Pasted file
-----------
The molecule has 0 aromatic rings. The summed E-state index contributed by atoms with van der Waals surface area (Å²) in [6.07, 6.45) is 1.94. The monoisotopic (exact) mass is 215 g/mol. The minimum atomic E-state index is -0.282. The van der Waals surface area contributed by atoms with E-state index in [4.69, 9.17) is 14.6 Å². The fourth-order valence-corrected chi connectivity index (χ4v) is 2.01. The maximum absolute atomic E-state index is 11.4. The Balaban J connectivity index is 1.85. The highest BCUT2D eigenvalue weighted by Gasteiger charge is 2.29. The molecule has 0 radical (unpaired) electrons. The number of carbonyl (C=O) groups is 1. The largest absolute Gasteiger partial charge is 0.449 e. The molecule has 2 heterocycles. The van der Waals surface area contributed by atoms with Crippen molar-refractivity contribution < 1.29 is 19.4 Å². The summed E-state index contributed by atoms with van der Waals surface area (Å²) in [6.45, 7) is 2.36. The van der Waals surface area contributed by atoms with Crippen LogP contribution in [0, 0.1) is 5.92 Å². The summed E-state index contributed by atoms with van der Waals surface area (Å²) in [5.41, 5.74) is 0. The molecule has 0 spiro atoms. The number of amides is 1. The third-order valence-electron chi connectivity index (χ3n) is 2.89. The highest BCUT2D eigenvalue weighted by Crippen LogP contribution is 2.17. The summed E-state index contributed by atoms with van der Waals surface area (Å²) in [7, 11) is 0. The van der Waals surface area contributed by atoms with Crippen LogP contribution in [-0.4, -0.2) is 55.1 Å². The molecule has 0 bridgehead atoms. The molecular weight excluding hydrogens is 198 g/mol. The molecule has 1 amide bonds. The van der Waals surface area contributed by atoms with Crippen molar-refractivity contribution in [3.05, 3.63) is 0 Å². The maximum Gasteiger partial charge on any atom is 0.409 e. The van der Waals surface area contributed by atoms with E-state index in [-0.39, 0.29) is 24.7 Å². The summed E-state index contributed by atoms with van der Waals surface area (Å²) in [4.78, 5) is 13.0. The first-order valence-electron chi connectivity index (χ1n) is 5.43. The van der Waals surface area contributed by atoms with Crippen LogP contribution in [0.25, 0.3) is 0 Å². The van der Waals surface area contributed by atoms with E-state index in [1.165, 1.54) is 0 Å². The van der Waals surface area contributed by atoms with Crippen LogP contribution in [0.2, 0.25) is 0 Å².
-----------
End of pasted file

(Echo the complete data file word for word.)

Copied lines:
The molecule has 0 aromatic rings. The summed E-state index contributed by atoms with van der Waals surface area (Å²) in [6.07, 6.45) is 1.94. The monoisotopic (exact) mass is 215 g/mol. The minimum atomic E-state index is -0.282. The van der Waals surface area contributed by atoms with E-state index in [4.69, 9.17) is 14.6 Å². The fourth-order valence-corrected chi connectivity index (χ4v) is 2.01. The maximum absolute atomic E-state index is 11.4. The Balaban J connectivity index is 1.85. The highest BCUT2D eigenvalue weighted by Gasteiger charge is 2.29. The molecule has 0 radical (unpaired) electrons. The number of carbonyl (C=O) groups is 1. The largest absolute Gasteiger partial charge is 0.449 e. The molecule has 2 heterocycles. The van der Waals surface area contributed by atoms with Crippen molar-refractivity contribution < 1.29 is 19.4 Å². The summed E-state index contributed by atoms with van der Waals surface area (Å²) in [6.45, 7) is 2.36. The van der Waals surface area contributed by atoms with Crippen LogP contribution in [0, 0.1) is 5.92 Å². The summed E-state index contributed by atoms with van der Waals surface area (Å²) in [5.41, 5.74) is 0. The molecule has 0 spiro atoms. The number of amides is 1. The third-order valence-electron chi connectivity index (χ3n) is 2.89. The highest BCUT2D eigenvalue weighted by Crippen LogP contribution is 2.17. The summed E-state index contributed by atoms with van der Waals surface area (Å²) in [7, 11) is 0. The van der Waals surface area contributed by atoms with Crippen LogP contribution in [-0.4, -0.2) is 55.1 Å². The molecule has 0 bridgehead atoms. The molecular weight excluding hydrogens is 198 g/mol. The molecule has 1 amide bonds. The van der Waals surface area contributed by atoms with Crippen molar-refractivity contribution in [3.05, 3.63) is 0 Å². The maximum Gasteiger partial charge on any atom is 0.409 e. The van der Waals surface area contributed by atoms with E-state index in [-0.39, 0.29) is 24.7 Å². The summed E-state index contributed by atoms with van der Waals surface area (Å²) in [4.78, 5) is 13.0. The first-order valence-electron chi connectivity index (χ1n) is 5.43. The van der Waals surface area contributed by atoms with Crippen LogP contribution in [0.25, 0.3) is 0 Å². The van der Waals surface area contributed by atoms with E-state index in [1.165, 1.54) is 0 Å². The van der Waals surface area contributed by atoms with Crippen LogP contribution in [0.2, 0.25) is 0 Å².